...
       <p>...</p>
      </caption>
      ...
     </table>

All of the examples above are about equivalent; different authors might 
prefer different options in different cases. (The spec encourages the 
fourth, with the caption, because it links the explanatory text to the 
table in a clear way for screen readers, has the preferred behaviour in 
existing screen-readers, and doesn't require the use of a separate 
<figure> element, which is not always desireable.)

 - Introducing a new element around <table>, e.g.:

     <table>
      <summary> ... </summary>
      ...
     </table>

Unfortunately there are parsing issues with this.

 - Introducing a new element inside <caption>, e.g.:

     <table>
      <caption>
       ...
       <summary>...</summary>
      </caption>
      ...
     </table>

 - Introducing a new element inside <figure>, e.g.:

     <figure>
      <summary>...</summary>
      <table>...</table>
     </figure>

This would make sense if the summary content was rendered very differently 
than other content in specific media, but in practice in ATs the summary 
content is just read out like caption content, so it wouldn't add much 
here, and in other UAs the author would be able to just style it using 
CSS. (Media queries can also be used to hide content specifically from 
particular media, e.g. having text not appear on screen.)

 - Reusing <details>:

     <table>
      <caption>
       ...
       <details>
        <legend> Help... </legend>
        ...
       </details>
      </caption>
      ...
     </table>

This, rather while complicated, and thus not likely to be widely used by 
authors (especially not used correctly by authors) if we were to suggest 
it as the primary mechanism, is still reasonable, and the spec does allow 
this, so it could be used if desired.

 - Using the summary="" attribute from HTML4:

     <table summary="...">
      ...
     </table>

This last option has a number of drawbacks. It only allows simple, 
un-marked-up text; it isn't visible to non-screen-reader users in legacy 
user agents; and visual media browsers would not want to show this content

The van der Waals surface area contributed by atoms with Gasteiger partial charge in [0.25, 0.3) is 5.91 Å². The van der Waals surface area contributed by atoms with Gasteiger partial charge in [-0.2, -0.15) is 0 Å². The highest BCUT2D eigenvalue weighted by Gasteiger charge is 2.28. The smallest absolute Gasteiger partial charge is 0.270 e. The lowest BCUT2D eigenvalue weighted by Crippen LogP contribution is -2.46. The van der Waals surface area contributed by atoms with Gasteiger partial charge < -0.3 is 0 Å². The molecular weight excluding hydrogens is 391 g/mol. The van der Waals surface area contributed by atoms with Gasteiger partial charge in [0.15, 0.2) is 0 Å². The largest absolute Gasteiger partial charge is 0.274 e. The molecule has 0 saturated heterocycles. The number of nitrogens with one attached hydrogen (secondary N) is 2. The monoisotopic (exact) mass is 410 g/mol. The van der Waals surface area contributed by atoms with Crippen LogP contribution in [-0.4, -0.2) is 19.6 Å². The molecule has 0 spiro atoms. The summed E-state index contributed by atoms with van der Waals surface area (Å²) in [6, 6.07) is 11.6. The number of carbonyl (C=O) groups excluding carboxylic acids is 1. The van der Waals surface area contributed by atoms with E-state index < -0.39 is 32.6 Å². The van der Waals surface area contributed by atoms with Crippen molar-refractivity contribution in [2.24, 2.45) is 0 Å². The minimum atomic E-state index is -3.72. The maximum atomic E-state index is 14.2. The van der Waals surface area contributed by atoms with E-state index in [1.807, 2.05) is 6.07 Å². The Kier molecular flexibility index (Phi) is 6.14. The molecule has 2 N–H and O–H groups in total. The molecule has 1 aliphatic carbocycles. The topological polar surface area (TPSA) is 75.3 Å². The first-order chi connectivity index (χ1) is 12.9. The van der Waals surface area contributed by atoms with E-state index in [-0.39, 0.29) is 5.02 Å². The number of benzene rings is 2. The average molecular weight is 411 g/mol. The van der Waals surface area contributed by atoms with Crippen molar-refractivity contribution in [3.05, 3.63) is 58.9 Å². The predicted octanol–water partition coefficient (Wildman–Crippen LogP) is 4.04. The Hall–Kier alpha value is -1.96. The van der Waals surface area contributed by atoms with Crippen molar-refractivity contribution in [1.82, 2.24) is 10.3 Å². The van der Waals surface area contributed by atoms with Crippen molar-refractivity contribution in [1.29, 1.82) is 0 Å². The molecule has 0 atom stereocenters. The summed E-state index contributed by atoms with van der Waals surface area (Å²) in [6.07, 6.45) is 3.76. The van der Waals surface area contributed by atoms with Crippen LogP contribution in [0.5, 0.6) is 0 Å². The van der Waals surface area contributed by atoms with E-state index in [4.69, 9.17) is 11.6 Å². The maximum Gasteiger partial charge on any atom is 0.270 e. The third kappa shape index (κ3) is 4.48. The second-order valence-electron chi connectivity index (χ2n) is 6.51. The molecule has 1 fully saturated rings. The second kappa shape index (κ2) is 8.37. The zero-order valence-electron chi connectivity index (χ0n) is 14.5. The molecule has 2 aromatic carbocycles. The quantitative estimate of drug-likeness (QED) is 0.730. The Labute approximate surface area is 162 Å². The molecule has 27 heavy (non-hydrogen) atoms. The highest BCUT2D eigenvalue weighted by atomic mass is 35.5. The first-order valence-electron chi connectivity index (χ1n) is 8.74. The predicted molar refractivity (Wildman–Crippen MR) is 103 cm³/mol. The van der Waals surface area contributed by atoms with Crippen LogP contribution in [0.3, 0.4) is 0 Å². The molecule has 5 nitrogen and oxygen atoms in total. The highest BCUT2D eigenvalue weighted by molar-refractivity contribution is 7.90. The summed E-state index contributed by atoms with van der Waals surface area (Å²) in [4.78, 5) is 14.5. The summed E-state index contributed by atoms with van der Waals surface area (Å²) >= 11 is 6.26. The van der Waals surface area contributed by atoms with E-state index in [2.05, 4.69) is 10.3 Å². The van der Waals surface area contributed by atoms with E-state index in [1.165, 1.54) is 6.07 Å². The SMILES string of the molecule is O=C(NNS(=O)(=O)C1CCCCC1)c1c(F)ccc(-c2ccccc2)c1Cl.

inline in legacy content because it would cause legacy content to change 
rendering in a non-backwards-compatible manner. I'm skeptical that this 
is an effective way to actually solve the problem.

Naturally, supporting legacy content that already uses the summary="" 
attribute should not be prevented; to this end, HTML5 in fact encourages 
user agents (such as screen readers) to expose the contents of summary="" 
attributes, even though the attribute isn't part of the language.


US goverment advice on how to include explanatory text suggests using the 
<caption> or putting content adjacent to the table, as in the first four 
solutions above:

| [...] web developers who are interested in summarizing their tables 
| should consider placing their descriptions either adjacent to their 
| tables or in the body of the table, using such tags as the CAPTION tag.
 -- http://www.access-board.gov/sec508/guide/1194.22.htm#(g)


Some have argued that the summary="" attribute is a better solution to the 
problem described above than the other solutions suggested above.

Here is some empirical data that suggests otherwise.

   http://www.youtube.com/watch?v=xMGBX8gAM6g#t=0m30s

   Usability study. A blind user, using JAWS, upon being introduced to
   a sample table with the summary="" attribute, says, unprompted:
   "Now it gave a little summary information there. And I'm wondering,
   how necessary is that. [...] I'm thinking it's too much. [...] I